On the other hand, when reading someone else’s research, you have no control over the wacky statistical methods they choose to use. Even if they are the appropriate ones (they often are in medicine, actually), the paper almost never describes how the researchers decided to use them — it just says what they used. And they often measure new things in new ways that you don’t deeply understand. It’s just like in the Zumbo Test the contestants have to do things that are new to them in ways that are new to them.

It’s much much harder to understand the statistics in someone else’s research than it is to make your own.

Let’s just hope we don’t eliminate all the students by asking them to do it with less support.


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In Maths 1A here at the University of Adelaide, they learn the following theorem (this is taken from the lecture notes written by the School of Maths here):

It says that, given a function of x defined as the integral of an original function from a constant to x, when you differentiate it you get the […]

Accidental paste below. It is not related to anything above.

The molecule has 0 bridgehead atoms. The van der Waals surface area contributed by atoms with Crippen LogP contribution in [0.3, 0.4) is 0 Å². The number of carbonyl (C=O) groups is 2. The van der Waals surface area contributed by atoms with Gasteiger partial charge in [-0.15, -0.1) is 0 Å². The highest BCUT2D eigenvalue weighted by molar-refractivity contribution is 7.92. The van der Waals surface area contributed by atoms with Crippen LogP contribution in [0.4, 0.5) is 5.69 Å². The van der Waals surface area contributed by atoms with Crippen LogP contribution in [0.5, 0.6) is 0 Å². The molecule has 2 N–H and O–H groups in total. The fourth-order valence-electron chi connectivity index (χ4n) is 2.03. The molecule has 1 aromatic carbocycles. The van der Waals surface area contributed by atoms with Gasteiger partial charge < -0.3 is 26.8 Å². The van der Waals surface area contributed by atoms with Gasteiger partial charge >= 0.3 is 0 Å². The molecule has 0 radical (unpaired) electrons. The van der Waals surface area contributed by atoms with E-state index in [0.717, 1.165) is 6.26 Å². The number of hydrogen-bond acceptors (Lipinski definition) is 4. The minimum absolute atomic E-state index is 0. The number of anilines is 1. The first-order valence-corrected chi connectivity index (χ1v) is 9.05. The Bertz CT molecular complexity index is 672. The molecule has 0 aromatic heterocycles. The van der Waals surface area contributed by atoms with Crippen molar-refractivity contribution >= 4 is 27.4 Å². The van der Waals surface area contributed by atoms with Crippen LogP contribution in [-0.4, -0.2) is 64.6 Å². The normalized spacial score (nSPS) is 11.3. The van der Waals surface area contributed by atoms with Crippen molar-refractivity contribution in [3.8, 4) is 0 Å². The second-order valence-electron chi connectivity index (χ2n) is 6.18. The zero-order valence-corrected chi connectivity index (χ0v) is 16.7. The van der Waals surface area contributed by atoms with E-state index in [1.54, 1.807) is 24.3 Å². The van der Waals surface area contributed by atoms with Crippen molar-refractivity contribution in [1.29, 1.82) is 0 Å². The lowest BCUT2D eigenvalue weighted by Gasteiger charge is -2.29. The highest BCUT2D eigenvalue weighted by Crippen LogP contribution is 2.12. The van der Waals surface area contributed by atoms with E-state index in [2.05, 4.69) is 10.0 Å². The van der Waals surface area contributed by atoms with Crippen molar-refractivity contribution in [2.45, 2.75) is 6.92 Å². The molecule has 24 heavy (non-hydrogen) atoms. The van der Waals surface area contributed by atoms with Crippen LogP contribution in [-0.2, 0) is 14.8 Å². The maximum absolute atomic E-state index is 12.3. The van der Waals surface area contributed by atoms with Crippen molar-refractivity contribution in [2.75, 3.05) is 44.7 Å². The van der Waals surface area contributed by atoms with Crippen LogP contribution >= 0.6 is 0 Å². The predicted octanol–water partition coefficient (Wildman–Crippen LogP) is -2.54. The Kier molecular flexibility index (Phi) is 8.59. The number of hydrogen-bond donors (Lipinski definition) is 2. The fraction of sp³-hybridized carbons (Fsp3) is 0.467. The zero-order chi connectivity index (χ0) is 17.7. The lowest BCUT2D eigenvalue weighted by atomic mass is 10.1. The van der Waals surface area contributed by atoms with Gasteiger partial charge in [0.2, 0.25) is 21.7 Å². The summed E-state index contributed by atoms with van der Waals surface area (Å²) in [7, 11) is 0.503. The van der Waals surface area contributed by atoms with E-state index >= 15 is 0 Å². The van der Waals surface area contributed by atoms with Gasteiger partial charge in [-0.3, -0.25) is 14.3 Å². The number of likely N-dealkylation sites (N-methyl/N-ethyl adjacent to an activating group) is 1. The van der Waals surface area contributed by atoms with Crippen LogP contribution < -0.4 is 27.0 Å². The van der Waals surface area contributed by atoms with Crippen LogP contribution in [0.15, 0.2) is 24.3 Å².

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I was talking to a student about his calculus last week. He was trying to differentiate xx. (Actually he was trying to differentiate x ln(x) and had decided the best place to start was to raise e to the power of it, thus producing xx.) At first he tried this:

I asked him what he thought […]

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It’s university holidays again (aka “non-lecture time”), which means I’m back on the blog trying to process everything that’s happened this term. Mostly this has been me spending time with students in the Drop-In Centre, since I made a commitment to do more of what I love, which is spending time with students in the […]